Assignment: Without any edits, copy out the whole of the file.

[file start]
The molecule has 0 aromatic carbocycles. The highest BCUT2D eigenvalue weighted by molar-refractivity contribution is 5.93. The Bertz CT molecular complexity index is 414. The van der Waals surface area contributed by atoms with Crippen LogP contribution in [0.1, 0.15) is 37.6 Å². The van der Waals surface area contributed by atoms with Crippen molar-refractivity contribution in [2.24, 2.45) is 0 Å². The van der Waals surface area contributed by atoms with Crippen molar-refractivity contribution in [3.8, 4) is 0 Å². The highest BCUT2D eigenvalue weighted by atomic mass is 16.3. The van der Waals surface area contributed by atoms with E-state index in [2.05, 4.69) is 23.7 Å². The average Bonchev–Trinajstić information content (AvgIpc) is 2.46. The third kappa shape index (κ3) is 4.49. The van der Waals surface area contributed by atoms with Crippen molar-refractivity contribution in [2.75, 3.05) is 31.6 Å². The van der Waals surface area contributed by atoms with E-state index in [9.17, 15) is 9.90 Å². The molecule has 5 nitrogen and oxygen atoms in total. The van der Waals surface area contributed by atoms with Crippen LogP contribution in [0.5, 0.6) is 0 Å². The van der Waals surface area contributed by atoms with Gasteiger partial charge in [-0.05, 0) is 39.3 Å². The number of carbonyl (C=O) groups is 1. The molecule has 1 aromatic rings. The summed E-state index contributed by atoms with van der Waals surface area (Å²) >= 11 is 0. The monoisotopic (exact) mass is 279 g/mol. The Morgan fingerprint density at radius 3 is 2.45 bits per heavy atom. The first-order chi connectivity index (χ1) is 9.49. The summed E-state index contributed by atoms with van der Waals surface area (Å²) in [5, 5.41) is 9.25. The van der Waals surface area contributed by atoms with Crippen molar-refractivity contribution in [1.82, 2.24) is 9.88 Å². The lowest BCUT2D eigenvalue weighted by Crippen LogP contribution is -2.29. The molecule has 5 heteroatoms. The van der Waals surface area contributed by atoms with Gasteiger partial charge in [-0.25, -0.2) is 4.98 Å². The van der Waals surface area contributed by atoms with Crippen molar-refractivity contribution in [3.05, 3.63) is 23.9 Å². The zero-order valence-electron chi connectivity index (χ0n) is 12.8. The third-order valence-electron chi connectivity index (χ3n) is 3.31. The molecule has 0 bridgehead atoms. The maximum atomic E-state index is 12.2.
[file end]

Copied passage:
The molecule has 0 aromatic carbocycles. The highest BCUT2D eigenvalue weighted by molar-refractivity contribution is 5.93. The Bertz CT molecular complexity index is 414. The van der Waals surface area contributed by atoms with Crippen LogP contribution in [0.1, 0.15) is 37.6 Å². The van der Waals surface area contributed by atoms with Crippen molar-refractivity contribution in [2.24, 2.45) is 0 Å². The van der Waals surface area contributed by atoms with Crippen molar-refractivity contribution in [3.8, 4) is 0 Å². The highest BCUT2D eigenvalue weighted by atomic mass is 16.3. The van der Waals surface area contributed by atoms with E-state index in [2.05, 4.69) is 23.7 Å². The average Bonchev–Trinajstić information content (AvgIpc) is 2.46. The third kappa shape index (κ3) is 4.49. The van der Waals surface area contributed by atoms with Crippen molar-refractivity contribution in [2.75, 3.05) is 31.6 Å². The van der Waals surface area contributed by atoms with E-state index in [9.17, 15) is 9.90 Å². The molecule has 5 nitrogen and oxygen atoms in total. The van der Waals surface area contributed by atoms with Crippen LogP contribution in [0.5, 0.6) is 0 Å². The van der Waals surface area contributed by atoms with Gasteiger partial charge in [-0.05, 0) is 39.3 Å². The number of carbonyl (C=O) groups is 1. The molecule has 1 aromatic rings. The summed E-state index contributed by atoms with van der Waals surface area (Å²) >= 11 is 0. The monoisotopic (exact) mass is 279 g/mol. The Morgan fingerprint density at radius 3 is 2.45 bits per heavy atom. The first-order chi connectivity index (χ1) is 9.49. The summed E-state index contributed by atoms with van der Waals surface area (Å²) in [5, 5.41) is 9.25. The van der Waals surface area contributed by atoms with Crippen molar-refractivity contribution in [1.82, 2.24) is 9.88 Å². The lowest BCUT2D eigenvalue weighted by Crippen LogP contribution is -2.29. The molecule has 5 heteroatoms. The van der Waals surface area contributed by atoms with Gasteiger partial charge in [-0.25, -0.2) is 4.98 Å². The van der Waals surface area contributed by atoms with Crippen molar-refractivity contribution in [3.05, 3.63) is 23.9 Å². The zero-order valence-electron chi connectivity index (χ0n) is 12.8. The third-order valence-electron chi connectivity index (χ3n) is 3.31. The molecule has 0 bridgehead atoms. The maximum atomic E-state index is 12.2.